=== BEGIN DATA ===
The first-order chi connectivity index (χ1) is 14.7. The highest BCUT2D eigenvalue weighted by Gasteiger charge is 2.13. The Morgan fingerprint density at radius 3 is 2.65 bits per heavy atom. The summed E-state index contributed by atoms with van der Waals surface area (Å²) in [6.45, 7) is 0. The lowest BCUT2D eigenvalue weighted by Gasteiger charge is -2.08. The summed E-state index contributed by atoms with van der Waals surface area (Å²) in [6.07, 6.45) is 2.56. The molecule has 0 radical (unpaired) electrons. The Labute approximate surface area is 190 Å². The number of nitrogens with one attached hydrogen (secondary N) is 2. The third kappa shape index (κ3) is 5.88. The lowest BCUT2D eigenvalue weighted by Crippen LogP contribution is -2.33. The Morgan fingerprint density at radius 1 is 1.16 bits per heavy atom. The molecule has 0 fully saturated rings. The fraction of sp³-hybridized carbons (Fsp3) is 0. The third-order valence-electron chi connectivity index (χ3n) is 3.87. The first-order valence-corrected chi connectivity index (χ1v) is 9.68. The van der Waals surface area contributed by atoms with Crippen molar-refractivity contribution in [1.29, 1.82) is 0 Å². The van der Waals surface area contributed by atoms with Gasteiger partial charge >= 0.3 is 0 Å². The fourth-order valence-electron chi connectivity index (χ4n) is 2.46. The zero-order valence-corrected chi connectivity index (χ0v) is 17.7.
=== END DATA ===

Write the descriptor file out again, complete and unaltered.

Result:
The first-order chi connectivity index (χ1) is 14.7. The highest BCUT2D eigenvalue weighted by Gasteiger charge is 2.13. The Morgan fingerprint density at radius 3 is 2.65 bits per heavy atom. The summed E-state index contributed by atoms with van der Waals surface area (Å²) in [6.45, 7) is 0. The lowest BCUT2D eigenvalue weighted by Gasteiger charge is -2.08. The summed E-state index contributed by atoms with van der Waals surface area (Å²) in [6.07, 6.45) is 2.56. The molecule has 0 radical (unpaired) electrons. The Labute approximate surface area is 190 Å². The number of nitrogens with one attached hydrogen (secondary N) is 2. The third kappa shape index (κ3) is 5.88. The lowest BCUT2D eigenvalue weighted by Crippen LogP contribution is -2.33. The Morgan fingerprint density at radius 1 is 1.16 bits per heavy atom. The molecule has 0 fully saturated rings. The fraction of sp³-hybridized carbons (Fsp3) is 0. The third-order valence-electron chi connectivity index (χ3n) is 3.87. The first-order valence-corrected chi connectivity index (χ1v) is 9.68. The van der Waals surface area contributed by atoms with Crippen molar-refractivity contribution in [1.29, 1.82) is 0 Å². The van der Waals surface area contributed by atoms with Gasteiger partial charge >= 0.3 is 0 Å². The fourth-order valence-electron chi connectivity index (χ4n) is 2.46. The zero-order valence-corrected chi connectivity index (χ0v) is 17.7.